The Apostle Paul’s prayer in Ephesians 3 begins with the phrase: I kneel before the Father… I have been in a few churches that have a kneeler attached to every pew. I don’t see that often anymore and I wish we’d bring them back for I realize I don’t really know how to benefit from posturing my whole being when I pray.
Scripture has many references to kneeling or bending the knee. King Solomon knelt with his hand spread toward heaven when he prayed (1 Kings 8:54). The Israelites knelt on the pavement with their faces to the ground when they worshiped and gave thanks to the Lord (2 Chronicles 7:3). David calls his people to kneel and worship (Psalm 95:6-7). Daniel knelt three times a day and prayed to God (Daniel 6:10). Jesus himself knelt down and prayed (Luke 22:41). And Paul speaks of kneeling together as a congregation on the beach (Acts 21:5).
Kneeling is appropriate when we worship, to pay honor, or make a request. Kneeling speaks of humility, that one is able to humble herself and get down on a knee to ask a request. In our culture, guys still do this when asking a gal to marry them. In other cultures, kneeling is still practiced when giving honor to elders.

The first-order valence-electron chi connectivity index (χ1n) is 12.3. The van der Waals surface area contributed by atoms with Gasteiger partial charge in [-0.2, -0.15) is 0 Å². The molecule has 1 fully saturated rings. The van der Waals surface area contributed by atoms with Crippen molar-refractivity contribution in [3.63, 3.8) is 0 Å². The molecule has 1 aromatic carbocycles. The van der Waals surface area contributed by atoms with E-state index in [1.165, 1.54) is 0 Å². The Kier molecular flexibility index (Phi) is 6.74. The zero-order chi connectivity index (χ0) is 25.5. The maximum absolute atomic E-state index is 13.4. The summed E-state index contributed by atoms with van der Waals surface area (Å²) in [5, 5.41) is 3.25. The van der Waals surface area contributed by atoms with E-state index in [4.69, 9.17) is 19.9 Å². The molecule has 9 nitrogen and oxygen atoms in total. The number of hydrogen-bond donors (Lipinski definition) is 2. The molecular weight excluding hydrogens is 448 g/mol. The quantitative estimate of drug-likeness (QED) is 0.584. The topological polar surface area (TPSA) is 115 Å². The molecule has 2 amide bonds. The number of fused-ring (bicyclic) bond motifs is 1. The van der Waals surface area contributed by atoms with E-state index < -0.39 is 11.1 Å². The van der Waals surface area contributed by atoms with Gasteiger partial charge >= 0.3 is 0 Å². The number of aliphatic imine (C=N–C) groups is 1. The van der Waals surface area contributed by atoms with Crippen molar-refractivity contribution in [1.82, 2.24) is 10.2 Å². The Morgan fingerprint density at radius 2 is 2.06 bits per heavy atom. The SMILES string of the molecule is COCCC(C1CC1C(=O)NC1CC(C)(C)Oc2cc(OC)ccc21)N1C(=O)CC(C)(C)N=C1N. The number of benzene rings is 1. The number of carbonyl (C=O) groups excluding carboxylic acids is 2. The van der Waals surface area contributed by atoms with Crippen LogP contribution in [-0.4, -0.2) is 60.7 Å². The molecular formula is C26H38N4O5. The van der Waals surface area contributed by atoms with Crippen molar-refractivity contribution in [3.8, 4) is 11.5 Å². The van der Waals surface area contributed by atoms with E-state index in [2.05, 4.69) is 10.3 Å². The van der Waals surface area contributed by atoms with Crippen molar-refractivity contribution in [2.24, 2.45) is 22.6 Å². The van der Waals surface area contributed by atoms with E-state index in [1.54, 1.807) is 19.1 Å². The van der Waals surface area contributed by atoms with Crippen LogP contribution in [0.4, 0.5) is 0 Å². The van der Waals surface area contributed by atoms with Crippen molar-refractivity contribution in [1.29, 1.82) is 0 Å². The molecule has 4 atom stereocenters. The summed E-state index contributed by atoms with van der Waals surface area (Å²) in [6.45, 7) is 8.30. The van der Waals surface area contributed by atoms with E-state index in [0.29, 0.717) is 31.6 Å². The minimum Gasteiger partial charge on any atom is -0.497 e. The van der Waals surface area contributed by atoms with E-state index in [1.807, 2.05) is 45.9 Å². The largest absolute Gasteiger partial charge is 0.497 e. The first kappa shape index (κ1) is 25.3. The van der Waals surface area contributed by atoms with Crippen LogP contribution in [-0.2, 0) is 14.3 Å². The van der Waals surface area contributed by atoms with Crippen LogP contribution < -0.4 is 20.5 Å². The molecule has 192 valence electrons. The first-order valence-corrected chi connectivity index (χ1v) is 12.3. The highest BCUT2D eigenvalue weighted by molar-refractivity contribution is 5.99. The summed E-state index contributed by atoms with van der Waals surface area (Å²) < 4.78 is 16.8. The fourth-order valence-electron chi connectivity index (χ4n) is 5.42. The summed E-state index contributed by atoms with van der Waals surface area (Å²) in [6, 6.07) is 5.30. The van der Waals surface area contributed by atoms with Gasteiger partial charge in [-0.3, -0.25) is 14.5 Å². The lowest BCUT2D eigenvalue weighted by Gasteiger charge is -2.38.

Then why am I uncomfortable with kneeling? Mostly because it reminds me of the beggars I saw in Indonesia. I didn’t like being asked for money, or being put in the position to say no or being a target of scams. To be honest, I dislike the thought of begging to God.
So I looked at various people who came to kneel before Jesus – the man with leprosy, a synagogue leader, a Canaanite woman, the rich young ruler, the mother of James and John. If these folks fell at my feet, I would implore them to get up. But Jesus does not. Jesus, because he is worthy of their honor and because he truly can grant their request, listens to their plea. With Jesus, they know he will help and there is no need to manipulate or control.
Sometimes I try to convince myself that I don’t need to kneel, because “I kneel in my heart”. And of course there can also be restrictions to kneeling depending on one’s health and setting, and this is not a required or magical posture. But why would I not want to make my body reflect what I am feeling in my heart? More likely, my body IS reflecting what is in my heart – nothing. No emotion, no praise, no reverence. How can I pray to my Father and not feel submission, or honor or even a desperation to plead with him? I suggest that true worship affects my whole person, including my body and thus demands bodily expression.
I realize now that I need to put myself in the position of these needy people at Jesus’ feet. I need to realize that without the cross, I am truly poverty stricken and thus begging to God is my appropriate response. If I am to get comfortable with this, I need to practice it. Will you join me?